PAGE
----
The case of Raman amplifiers emphasizes the need for automated, recipe-driven process control for efficient production of these devices. Precision eutectic component attach includes:

  • Pick and place of silicon (Si), GaAs, or InP chips.
  • In-situ reflow of preform or pre-tinned devices, in concert with programmable x-, y-, or z-axis agitation.
  • Programmable pulse heating or steady-state temperature.

The reflow profile during an in-situ eutectic die attach process is engineered to provide consistent melting and a void-free attach interface (see Figure 3). That results in consistent heat transfer from the laser diode and contributes significantly to temperature stabilization during laser operation.

Programmable pulse heating, coupled with automated component attach, provides the recipe-driven process control essential to producing high-yield, high-performance laser-diode assemblies. During the in-situ reflow process, temperature slopes for heating and cooling, overshoot, and dwell times are programmable to enable process optimization and repeatability. Tightly coupled temperature control ensures profiles are tracked repeatedly in production.Th 79329

Figure 4. The optoelectronic "toolset" includes die bonders, wire bonders, and alignment stations, together with the capability for joining these functions together in an integrated solution.

With tangible benefits capable of being realized today, optoelectronic manufacturers are pulling automation into their factories. However, they are facing considerable challenges. Some factors affecting photonic package assembly strategy include accelerating the use of automation in fiber-optic-component manufacturing, which will require:

  • Accommodating complex proprietary methods in automated equipment.
  • Finding commonalities in multiple fabrication techniques and processes.
  • Designing components for automation.
  • Establishing package- and material-handling standards.

The first true automation in the in dustry for first-level interconnect came from adapting existing automated die attach and wire bonding equipment to meet the needs of optoelectronic-component manufacturers. The industry has found the wire bonding and die bonding equipment that was designed over the past decade for the high-performance hybrid, multichip module, and microwave industry can be used as off-the-shelf solutions for automating certain processes in the optical industry.

Three important competencies are required for an automation supplier to effectively provide solutions to the optoelectronic-device manufacturer: the "toolset," "experience base," and "process engineering skillset."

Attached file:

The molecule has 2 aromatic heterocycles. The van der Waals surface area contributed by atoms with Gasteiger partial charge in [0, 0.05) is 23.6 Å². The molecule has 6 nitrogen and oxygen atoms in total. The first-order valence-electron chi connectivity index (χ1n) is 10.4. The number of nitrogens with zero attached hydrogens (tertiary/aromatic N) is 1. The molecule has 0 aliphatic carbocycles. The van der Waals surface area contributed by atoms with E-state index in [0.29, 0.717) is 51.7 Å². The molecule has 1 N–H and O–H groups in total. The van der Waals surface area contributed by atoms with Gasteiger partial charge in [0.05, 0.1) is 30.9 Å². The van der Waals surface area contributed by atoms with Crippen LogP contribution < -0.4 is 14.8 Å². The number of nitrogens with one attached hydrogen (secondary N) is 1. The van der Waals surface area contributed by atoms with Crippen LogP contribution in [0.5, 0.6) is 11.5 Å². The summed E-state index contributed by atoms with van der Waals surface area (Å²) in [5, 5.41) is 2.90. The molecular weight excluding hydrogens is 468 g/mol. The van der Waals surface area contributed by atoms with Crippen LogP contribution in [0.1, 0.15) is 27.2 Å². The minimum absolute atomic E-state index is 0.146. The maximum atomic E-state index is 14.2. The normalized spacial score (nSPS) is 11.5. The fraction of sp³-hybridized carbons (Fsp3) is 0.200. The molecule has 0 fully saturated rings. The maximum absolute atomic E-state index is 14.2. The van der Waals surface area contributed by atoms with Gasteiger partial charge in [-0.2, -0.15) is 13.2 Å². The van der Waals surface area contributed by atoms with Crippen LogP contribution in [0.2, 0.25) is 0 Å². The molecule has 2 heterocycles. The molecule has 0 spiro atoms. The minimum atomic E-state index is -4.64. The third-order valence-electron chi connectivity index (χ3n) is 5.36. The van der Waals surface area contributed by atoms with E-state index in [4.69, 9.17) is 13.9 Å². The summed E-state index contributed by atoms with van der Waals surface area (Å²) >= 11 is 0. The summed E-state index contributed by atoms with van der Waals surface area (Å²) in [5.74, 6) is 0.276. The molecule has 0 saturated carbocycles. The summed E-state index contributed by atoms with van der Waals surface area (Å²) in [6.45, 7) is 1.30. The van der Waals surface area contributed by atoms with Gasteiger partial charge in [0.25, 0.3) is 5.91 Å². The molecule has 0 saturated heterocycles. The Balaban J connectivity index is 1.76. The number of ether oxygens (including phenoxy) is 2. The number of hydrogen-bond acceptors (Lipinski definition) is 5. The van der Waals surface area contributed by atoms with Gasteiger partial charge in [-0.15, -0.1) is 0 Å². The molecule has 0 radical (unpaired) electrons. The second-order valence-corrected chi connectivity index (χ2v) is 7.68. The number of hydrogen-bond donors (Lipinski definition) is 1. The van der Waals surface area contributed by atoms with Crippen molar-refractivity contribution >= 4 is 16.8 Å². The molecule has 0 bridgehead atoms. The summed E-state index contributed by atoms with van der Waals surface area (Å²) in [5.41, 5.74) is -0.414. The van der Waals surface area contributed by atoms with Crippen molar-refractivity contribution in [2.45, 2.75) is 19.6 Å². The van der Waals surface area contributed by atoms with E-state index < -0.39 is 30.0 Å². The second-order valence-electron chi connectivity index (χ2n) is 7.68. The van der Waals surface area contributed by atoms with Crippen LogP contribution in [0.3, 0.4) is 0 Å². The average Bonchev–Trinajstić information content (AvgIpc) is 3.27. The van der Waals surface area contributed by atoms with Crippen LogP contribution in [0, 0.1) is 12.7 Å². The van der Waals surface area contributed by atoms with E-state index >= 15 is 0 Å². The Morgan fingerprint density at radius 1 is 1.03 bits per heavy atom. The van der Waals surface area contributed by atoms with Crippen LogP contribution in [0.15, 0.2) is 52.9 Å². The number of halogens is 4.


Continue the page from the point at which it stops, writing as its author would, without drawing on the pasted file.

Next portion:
The toolset is the range of equipment specifically tailored to perform optical-component assembly. This equipment is capable of performing precision alignment and interconnection of components and includes die bonders, wire bonders, and alignment stations, together with the capability for joining these functions together in an integrated solution (see Figure 4).

Equally important is the experience base and process engineering skillset specific to optoelectronic automation. The experience base is the relevant background developed in associated assembly applications, notably the applications that most closely parallel optoelectronic assembly. Associated assembly applications, including those in the disk-drive, aerospace and defense electronics, semiconductor, automotive, and medical industries all serve as an extremely relevant precursor to the requisite capabilities for optoelectronics assembly.

The process engineering skillset is the array of competencies for implementing the toolset and drawing on the ex perience base to provide a total solution. These competencies include skills in die bonding, wire bonding, and process integration.Th 79331

Figure 6. Deep-access wire bonding is based on years of previous development in the high-frequency wireless and hybrid semiconductor markets, a process easily adopted into the optoelectronic-component manufacturing industry.

Automation can bring significant cost savings to the optoelectronic assembly industry. A component manufacturer demonstrated that one automated eutectic die attach machine could produce the same total output as four manual stations run by 20 operators. Further more, when using the automated process, yielded output went up by 50%, with a 67% reduction in occupied floor space in the cleanroom (see Figure 5). These savings resulted in the realization of return on investment on the equipment in less than three months.

Manufacturers have also incorporated automatic wire bonding stations in their manufacturing processes to deliver repeatable first-level interconnects significantly faster than with manual stations. Deep-access wire bonding is another process easily adopted into the optoelectronic-component manufacturing industry based on years of previous development in the high-frequency wireless and hybrid semiconductor markets (see Figure 6).

With bit rates projected to reach 40 Gbits/sec and higher this year, predictable and repeatable wire and ribbon bond lengths, loop profiles, and tail lengths will be an essential part of component design and packaging. These critical parameters are nearly impossible to achieve manually and will necessitate the proliferation of automated solutions throughout the industry.